(Bangkok Post file photo)
Irrespective of industry, location or client base, technological advancement is indiscriminate in the wave of the disruption it brings. These changes have become the new norm for businesses, and commercial real estate is no exception.
While the gravity of disruptive forces varies across industries, there remains a unanimous element -- technology and more broadly, data. The fusion of technology and data has given rise to a dynamic new sub-sector of real estate -- proptech.
Given its far-reaching effects, proptech has been gaining traction in recent years as one of the biggest game-changing trends in real estate. But while technology has empowered the rise of proptech, it is underlying data that will ensure its proliferation in commercial real estate.
Big data goes by many definitions. It refers to a critical mass of data sets. Functionally, it is responsible for gauging predicative behaviours, trends or customer tendencies.
With the Internet of Things and a plethora of data available, the real estate industry will continue its race to leverage data. Most visible perhaps is the way it harnesses data more strategically to optimise user experiences.
So where does the use of data in commercial real estate in Asia-Pacific and globally currently stand? To answer this question properly, it is important to first understand the real estate industry cuts across a wide spectrum of property-related operations, ranging from brokerage to property management, valuations to workplace solutions.
As such, commercial real estate providers are looking at data sets to build specific solutions and provide more actionable intelligence for clients.
For example, proptech solutions now extend to harnessing data sets, including leasing and sales activity, development site trends, building and asset management data, as well as residential sales and valuation portfolio data.
Digging deeper, more sophisticated workplaces allow users to reserve desks, automatically adjusting the lighting or temperature to individual preferences -- all through an app.
Elsewhere, using the data gathered from meeting room bookings, office usage patterns emerge, enabling facilities management operators to maximise the efficiencies of space.
They will be able to map out peak periods of space usage, and shut down power and water supply when not in use or place unused zones in a low-power mode to maximise energy savings. Considering this, commercial real estate providers are looking at data sets to build specific solutions and provide more actionable intelligence for clients.
To enhance the decision-making process and improve the way to support and advise clients, big data analytics providers are becoming increasingly dependent on demographic and cultural trends. This is especially useful in diverse markets like Southeast Asia.
Nowadays, real estate's relationship with big data focuses more on consumer activity, footfall data, food and beverage consumption activities. Ever broader, geographic data relating to demographics, government infrastructure and macroeconomic data are front-and-centre when designing and implementing proptech solutions for clients. Thus, the use of data in commercial real estate transcends its traditional boundaries.
CBRE, a property consultant which also provides data analytics services, suggests data be referenced against demographics, economic and geographic information. It expects to broaden this solution set but maintains a cautiously optimistic attitude as there are certain pitfalls facing the mainstreaming of big data-driven proptech.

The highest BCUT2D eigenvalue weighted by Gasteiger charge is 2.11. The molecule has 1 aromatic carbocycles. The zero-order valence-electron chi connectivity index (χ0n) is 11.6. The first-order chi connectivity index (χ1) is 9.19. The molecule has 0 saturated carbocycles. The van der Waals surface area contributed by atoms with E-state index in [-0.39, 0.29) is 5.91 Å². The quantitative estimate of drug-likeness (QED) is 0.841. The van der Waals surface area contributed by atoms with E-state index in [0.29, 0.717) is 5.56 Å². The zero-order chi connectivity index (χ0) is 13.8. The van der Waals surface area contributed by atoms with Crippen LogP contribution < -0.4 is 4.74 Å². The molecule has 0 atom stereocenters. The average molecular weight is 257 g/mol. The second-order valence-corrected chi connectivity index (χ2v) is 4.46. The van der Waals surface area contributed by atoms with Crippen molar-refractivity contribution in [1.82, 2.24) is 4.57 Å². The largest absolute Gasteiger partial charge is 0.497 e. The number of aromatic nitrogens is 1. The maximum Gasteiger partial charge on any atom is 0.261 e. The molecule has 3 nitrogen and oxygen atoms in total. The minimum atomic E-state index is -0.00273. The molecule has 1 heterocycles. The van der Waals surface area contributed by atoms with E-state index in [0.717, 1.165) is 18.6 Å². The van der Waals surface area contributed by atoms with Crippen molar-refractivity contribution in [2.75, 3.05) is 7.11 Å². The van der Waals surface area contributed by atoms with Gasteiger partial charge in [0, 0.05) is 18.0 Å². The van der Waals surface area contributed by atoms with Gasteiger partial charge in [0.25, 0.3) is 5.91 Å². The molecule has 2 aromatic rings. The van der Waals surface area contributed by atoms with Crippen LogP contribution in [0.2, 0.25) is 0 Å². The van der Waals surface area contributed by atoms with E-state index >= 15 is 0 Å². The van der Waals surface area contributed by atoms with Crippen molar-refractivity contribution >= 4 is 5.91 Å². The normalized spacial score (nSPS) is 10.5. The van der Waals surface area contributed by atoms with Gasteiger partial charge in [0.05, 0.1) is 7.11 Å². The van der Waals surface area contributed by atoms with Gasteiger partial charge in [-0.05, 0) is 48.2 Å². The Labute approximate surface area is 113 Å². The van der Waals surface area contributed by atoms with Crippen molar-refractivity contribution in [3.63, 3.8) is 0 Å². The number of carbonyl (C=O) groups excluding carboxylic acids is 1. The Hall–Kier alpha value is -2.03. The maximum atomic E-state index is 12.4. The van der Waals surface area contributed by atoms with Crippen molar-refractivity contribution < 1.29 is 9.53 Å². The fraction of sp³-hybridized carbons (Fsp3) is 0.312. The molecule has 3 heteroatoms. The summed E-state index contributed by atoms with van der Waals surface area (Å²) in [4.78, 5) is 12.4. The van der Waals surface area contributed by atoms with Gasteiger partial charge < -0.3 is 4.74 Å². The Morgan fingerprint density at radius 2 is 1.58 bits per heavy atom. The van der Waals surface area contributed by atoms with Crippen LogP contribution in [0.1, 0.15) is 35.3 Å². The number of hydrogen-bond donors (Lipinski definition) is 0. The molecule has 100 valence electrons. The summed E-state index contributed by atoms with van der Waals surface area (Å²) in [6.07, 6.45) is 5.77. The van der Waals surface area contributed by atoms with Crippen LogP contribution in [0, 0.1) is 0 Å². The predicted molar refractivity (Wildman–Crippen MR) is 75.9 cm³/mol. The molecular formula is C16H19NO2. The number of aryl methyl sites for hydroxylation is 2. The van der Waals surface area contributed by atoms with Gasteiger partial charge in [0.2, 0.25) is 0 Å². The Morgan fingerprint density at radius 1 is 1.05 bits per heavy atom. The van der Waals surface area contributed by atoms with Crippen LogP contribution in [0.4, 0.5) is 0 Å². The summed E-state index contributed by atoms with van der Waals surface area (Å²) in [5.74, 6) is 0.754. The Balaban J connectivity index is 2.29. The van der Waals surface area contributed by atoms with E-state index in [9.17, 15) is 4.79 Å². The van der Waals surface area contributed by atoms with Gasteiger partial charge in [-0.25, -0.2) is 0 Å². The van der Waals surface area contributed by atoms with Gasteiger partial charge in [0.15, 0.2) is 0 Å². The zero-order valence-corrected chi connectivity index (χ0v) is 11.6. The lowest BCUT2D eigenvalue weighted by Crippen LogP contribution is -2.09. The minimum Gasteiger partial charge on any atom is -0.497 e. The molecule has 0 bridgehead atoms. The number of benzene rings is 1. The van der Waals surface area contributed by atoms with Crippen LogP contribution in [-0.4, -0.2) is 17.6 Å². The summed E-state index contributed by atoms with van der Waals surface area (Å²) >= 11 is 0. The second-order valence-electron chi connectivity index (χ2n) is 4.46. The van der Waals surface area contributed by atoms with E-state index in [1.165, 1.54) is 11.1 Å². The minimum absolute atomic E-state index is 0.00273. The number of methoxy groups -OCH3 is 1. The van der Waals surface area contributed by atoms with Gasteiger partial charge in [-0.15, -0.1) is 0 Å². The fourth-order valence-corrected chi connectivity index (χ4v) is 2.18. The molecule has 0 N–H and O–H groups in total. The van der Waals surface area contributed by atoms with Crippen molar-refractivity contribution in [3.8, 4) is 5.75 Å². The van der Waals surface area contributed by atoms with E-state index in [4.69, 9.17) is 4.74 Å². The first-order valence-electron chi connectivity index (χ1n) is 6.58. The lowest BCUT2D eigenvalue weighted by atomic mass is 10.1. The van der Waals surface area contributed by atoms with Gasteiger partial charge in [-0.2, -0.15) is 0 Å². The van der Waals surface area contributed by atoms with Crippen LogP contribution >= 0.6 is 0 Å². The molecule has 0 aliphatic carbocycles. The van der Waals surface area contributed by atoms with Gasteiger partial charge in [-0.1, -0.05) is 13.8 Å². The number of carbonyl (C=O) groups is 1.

The primary challenge surrounding the use of big data in real estate is how it is interpreted -- intelligently, securely and from an aggregation standpoint. Then comes the understanding of exactly what to do with the data sets, how best to analyse it, and what insights can be extrapolated. And then, of course, the biggest challenge of all: how to ensure it benefits our clients' demands and requirements.
With any large data set comes inevitable questions around security. Proptech is facing the same issues. For any proptech solution, ensuring security, sovereignty and cyber-defence are appropriately in place is essential.
Furthermore, the success of data-driven proptech will hinge on the transparency and reliability of data in certain markets. Before building strategies around analytics, a provider should first ensure that the data are legitimate. Data legitimacy is built on two key pillars -- how readily available and complete data sets are for your industry and how reliable that information is.
Establishing data legitimacy differs by geography. In many western markets, there are whole industries dedicated to the aggregation, cleansing, and on-sale of certain data sets. While in South East Asia, the most reliable data source is often to manually key this information into your local database. As such, being able to effectively acquire information in a standardised manner is obviously a massive hurdle to a big data strategy.
Brought together, big data will play a far more important role in reshaping in global commercial real estate. For providers, capturing big data involving challenges faced by clients allows them to meet their needs proactively rather than reactively.
For the wider real estate industry, there is no better time than now to strategically navigate the sheer volume of available data, appropriately manage its risks and building a suite of services based on intelligent information.
Vikram Kohli is Managing Director of CBRE South East Asia. He can be reached at firstname.lastname@example.org Facebook: CBREThailand LinkedIn: CBRE Thailand LINE@: CBRE Thailand Twitter: @CBREThailand website: www.cbre.co.th